Citation
The Florida alligator

Material Information

Title:
The Florida alligator
Alternate title:
Summer school news
Alternate title:
University of Florida summer gator
Alternate title:
Summer gator
Alternate Title:
Daily bulletin
Alternate Title:
Orange and blue daily bulletin
Alternate Title:
Orange and blue bulletin
Alternate Title:
Page of record
Place of Publication:
Gainesville Fla
Publisher:
the students of the University of Florida
Publication Date:
Frequency:
Daily except Saturday and Sunday (Sept.-May); semiweekly (June-Aug.)[<1964>-1973]
Weekly[ FORMER 1912-]
Weekly (semiweekly June-Aug.)[ FORMER <1915-1917>]
Biweekly (weekly June-Aug.)[ FORMER <1918>]
Weekly[ FORMER <1919-1924>]
Weekly (daily except Sunday and Monday June-Aug.)[ FORMER <1928>]
Semiweekly[ FORMER <1962>]
Weekly[ FORMER <1963>]
daily
normalized irregular
Language:
English
Physical Description:
v. : ; 32-59 cm.

Subjects

Subjects / Keywords:
Newspapers -- Gainesville (Fla.) ( lcsh )
Newspapers -- Alachua County (Fla.) ( lcsh )
Genre:
newspaper ( marcgt )
newspaper ( sobekcm )
Spatial Coverage:
United States -- Florida -- Alachua -- Gainesville
Coordinates:
29.665245 x -82.336097

Notes

Dates or Sequential Designation:
Vol. 1, no. 1 (Sept. 24, 1912)-v. 65, no. 74 (Jan. 31, 1973).
General Note:
Summer issues also called: Summer school ed., <1915>-1920 and again in 1923; summer issues also called: Summer ed., <1921>.
General Note:
Has occasional supplements.
Funding:
Funded by Van Dyke Endowment for the Libraries in support of teaching, research, acquisitions, preservation and programs in the Libraries

Record Information

Source Institution:
University of Florida
Holding Location:
University of Florida
Rights Management:
Copyright The Independent Florida Alligator. Permission granted to University of Florida to digitize and display this item for non-profit research and educational purposes. Any reuse of this item in excess of fair use or other copyright exemptions requires permission of the copyright holder.
Resource Identifier:
000972808 ( ALEPH )
01410246 ( OCLC )
AEU8328 ( NOTIS )
sn 96027439 ( LCCN )

Related Items

Preceded by:
Orange and blue
Succeeded by:
Independent Florida alligator

Full Text
WEATHER
Mostly Sunny
High In The 60s
Low Irf The 30s

Vol. 60, No. 91

AAUP Calls Profs From Classes

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MISS UF
Karin Ostlund was
crowned Miss Univer University
sity University of Florida Friday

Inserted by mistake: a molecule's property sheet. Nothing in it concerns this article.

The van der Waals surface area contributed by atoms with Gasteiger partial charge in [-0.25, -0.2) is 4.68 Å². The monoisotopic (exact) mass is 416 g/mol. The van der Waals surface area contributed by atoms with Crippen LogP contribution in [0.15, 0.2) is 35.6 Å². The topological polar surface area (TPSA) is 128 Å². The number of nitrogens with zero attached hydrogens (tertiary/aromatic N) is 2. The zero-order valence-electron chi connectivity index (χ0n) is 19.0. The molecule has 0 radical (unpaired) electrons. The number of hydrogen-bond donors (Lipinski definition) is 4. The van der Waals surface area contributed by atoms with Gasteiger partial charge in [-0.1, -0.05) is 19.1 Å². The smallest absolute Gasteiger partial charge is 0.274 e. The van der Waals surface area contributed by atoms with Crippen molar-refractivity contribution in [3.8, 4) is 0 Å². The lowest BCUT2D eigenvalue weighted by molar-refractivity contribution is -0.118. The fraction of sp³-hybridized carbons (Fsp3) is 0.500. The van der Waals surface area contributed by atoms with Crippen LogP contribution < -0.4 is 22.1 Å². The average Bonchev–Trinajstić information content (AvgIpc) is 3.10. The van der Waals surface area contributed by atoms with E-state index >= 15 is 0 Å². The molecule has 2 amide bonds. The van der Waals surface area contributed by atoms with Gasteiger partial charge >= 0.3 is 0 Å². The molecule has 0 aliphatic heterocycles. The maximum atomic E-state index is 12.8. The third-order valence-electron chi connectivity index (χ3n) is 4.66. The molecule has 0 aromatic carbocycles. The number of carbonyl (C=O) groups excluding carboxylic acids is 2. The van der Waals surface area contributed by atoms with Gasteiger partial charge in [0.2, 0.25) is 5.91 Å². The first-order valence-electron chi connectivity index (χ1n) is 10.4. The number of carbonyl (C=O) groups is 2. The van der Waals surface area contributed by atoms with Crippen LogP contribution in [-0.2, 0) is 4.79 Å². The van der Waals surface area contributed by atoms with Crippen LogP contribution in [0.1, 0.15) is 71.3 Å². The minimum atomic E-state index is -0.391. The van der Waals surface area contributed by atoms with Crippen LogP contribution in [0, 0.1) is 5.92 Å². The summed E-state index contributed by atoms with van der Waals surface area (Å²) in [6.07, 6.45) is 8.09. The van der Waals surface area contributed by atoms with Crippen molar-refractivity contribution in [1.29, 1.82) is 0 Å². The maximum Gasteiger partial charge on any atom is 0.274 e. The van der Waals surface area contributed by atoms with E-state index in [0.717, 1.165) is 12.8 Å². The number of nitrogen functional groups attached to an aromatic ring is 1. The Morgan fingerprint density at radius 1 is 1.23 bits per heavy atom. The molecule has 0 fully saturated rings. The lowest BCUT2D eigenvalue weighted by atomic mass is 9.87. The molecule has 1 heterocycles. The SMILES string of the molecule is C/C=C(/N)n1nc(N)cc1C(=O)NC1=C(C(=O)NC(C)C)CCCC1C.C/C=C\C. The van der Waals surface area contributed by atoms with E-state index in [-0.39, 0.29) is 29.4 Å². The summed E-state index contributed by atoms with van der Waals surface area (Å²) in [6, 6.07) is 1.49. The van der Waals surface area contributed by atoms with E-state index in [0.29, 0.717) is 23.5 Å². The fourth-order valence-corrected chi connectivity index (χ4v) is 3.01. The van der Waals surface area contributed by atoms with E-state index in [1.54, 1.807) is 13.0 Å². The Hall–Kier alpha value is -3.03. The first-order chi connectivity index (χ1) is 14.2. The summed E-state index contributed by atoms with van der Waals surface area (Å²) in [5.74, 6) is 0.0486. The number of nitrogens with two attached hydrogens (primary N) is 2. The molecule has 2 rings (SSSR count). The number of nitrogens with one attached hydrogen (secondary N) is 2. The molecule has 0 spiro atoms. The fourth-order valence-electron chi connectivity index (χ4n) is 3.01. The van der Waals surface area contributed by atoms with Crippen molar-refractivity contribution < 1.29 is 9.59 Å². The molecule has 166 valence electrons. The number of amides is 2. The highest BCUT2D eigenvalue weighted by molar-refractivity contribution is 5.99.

nightc
Adams Calls
Two More
Dissenters
By JIM ALMAND
Alligator Staff Writer
Detailed charges for violation
of the student conduct code are
expected to be brought against
Ira Brukner and Tom Fristoe
today for their alleged partic participation
ipation participation against Dow Chemical
Co., recruiters on campus Feb.
8.
Dean of Men Frank T. Adams
told both students Friday they
would have to appear before the
Student Conduct Committee
March 6 for refusing to obey
a university official. Five other
students were charged with the
same violation last week after
being arrested during the Dow
demonstrations for trespassing
after warning.
Calling the charge the most
ridiculous thing Ive heard of
in my life, Fristoe told the
Alligator Sunday that he was
participating on a peripheral
basis. I was in support of the
demonstration, Fristoe said,
but I was not carrying a sign
or blocking the door.
Ira Brukner said that he feels
they are being unjustly accused
because we werent interfering
with operation of the placement
center. Apparently the police
were aware of this, Brukner
said, because we werent ar arrested.
rested. arrested.
According to Fristoe, Union
Director Bill Rion told the crowd
assembled for the Feb. 8 demon demonstration
stration demonstration they could protest if
they wanted to but they could
not block the entrance to the
placement center. Friday in Dean
Adams office Fristoe said he was
told that Rion had told everyone
to clear the area.
(SEE PROTESTORS/ PAGE 2)

The
Florida Alligator
' 1 0
THE SOUTHEASTS LEADING COLLEGE DAILY

r Action Day Backs
State FEA Stand
Bv STEVE HULSEY
Alligator Staff Writer
American Association of University Pro Professors
fessors Professors (AAUP) action to support Floridas
resigned teachers will take the form of a
Faculty Action Day to be held today, begin beginning
ning beginning at 10:30 a.m., at the Hillel Foundation,
16 NW 18th St.

A much-discussed professor
walk-out will not take place, per
se, but any professor who wishes
to take part in the entire Fac Faculty
ulty Faculty Action Day program must
be away from his office and
classes for most of the day.
However, Dr. Gladys Kam mer merer,
er, merer, president of the UF chapter
of the AAUP, pointed out that
no one participating need miss
classes. She carefully avoided
calling the action a walkout.
Students who wish may at attend
tend attend the AAUP meeting, said
Dr. Kammerer. Petitions will
be available for the students to
sign, but the meeting is being
held all day so students and
faculty members can attend with without
out without missing classes.
Vice-president of Academic
Affairs Robert B. Mautz said
faculty members are free to
express their support o r non nonsupport
support nonsupport of methods adopted by the
FEA in an attempt to improve
the educational system.
He added, however, Such ex expressions
pressions expressions should not deprive
students of the University of
Florida of the opportunity to at attend
tend attend regularly scheduled classes
or force a student to reschedule
his activities to accommodate the
desires of an individual faculty
member.
Mautz concluded, In any dem demonstration
onstration demonstration of sympathy or sup support
port support of either teachers who re resign
sign resign or those who continue to
meet their classes, I would an anticipate